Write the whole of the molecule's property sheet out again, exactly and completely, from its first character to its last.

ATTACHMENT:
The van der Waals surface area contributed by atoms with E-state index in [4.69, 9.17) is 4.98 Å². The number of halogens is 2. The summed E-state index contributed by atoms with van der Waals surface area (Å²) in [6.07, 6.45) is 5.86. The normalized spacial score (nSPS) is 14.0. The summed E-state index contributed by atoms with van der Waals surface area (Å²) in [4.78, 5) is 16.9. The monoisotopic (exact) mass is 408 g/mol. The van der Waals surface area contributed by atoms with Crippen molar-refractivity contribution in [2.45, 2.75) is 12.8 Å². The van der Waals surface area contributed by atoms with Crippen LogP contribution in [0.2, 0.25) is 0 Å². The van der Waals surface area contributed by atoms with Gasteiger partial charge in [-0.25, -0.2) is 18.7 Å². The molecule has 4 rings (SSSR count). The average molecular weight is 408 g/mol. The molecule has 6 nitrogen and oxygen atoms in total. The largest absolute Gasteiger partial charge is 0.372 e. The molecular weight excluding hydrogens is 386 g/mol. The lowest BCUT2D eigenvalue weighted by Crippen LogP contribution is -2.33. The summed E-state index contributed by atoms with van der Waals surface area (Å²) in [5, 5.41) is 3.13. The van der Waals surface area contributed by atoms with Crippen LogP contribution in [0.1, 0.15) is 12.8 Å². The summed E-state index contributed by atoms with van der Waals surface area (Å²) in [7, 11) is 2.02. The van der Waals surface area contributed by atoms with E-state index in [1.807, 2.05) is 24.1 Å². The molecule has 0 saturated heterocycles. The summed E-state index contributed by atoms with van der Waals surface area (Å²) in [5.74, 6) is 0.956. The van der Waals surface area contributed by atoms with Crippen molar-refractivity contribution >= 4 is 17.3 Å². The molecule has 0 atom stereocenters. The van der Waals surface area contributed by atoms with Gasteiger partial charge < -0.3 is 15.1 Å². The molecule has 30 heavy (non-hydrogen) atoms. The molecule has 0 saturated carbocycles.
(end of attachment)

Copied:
The van der Waals surface area contributed by atoms with E-state index in [4.69, 9.17) is 4.98 Å². The number of halogens is 2. The summed E-state index contributed by atoms with van der Waals surface area (Å²) in [6.07, 6.45) is 5.86. The normalized spacial score (nSPS) is 14.0. The summed E-state index contributed by atoms with van der Waals surface area (Å²) in [4.78, 5) is 16.9. The monoisotopic (exact) mass is 408 g/mol. The van der Waals surface area contributed by atoms with Crippen molar-refractivity contribution in [2.45, 2.75) is 12.8 Å². The van der Waals surface area contributed by atoms with Crippen LogP contribution in [0.2, 0.25) is 0 Å². The van der Waals surface area contributed by atoms with Gasteiger partial charge in [-0.25, -0.2) is 18.7 Å². The molecule has 4 rings (SSSR count). The average molecular weight is 408 g/mol. The molecule has 6 nitrogen and oxygen atoms in total. The largest absolute Gasteiger partial charge is 0.372 e. The molecular weight excluding hydrogens is 386 g/mol. The lowest BCUT2D eigenvalue weighted by Crippen LogP contribution is -2.33. The summed E-state index contributed by atoms with van der Waals surface area (Å²) in [5, 5.41) is 3.13. The van der Waals surface area contributed by atoms with Crippen LogP contribution in [0.1, 0.15) is 12.8 Å². The summed E-state index contributed by atoms with van der Waals surface area (Å²) in [7, 11) is 2.02. The van der Waals surface area contributed by atoms with E-state index in [1.807, 2.05) is 24.1 Å². The molecule has 0 saturated heterocycles. The summed E-state index contributed by atoms with van der Waals surface area (Å²) in [5.74, 6) is 0.956. The van der Waals surface area contributed by atoms with Crippen molar-refractivity contribution >= 4 is 17.3 Å². The molecule has 0 atom stereocenters. The van der Waals surface area contributed by atoms with Gasteiger partial charge < -0.3 is 15.1 Å². The molecule has 30 heavy (non-hydrogen) atoms. The molecule has 0 saturated carbocycles.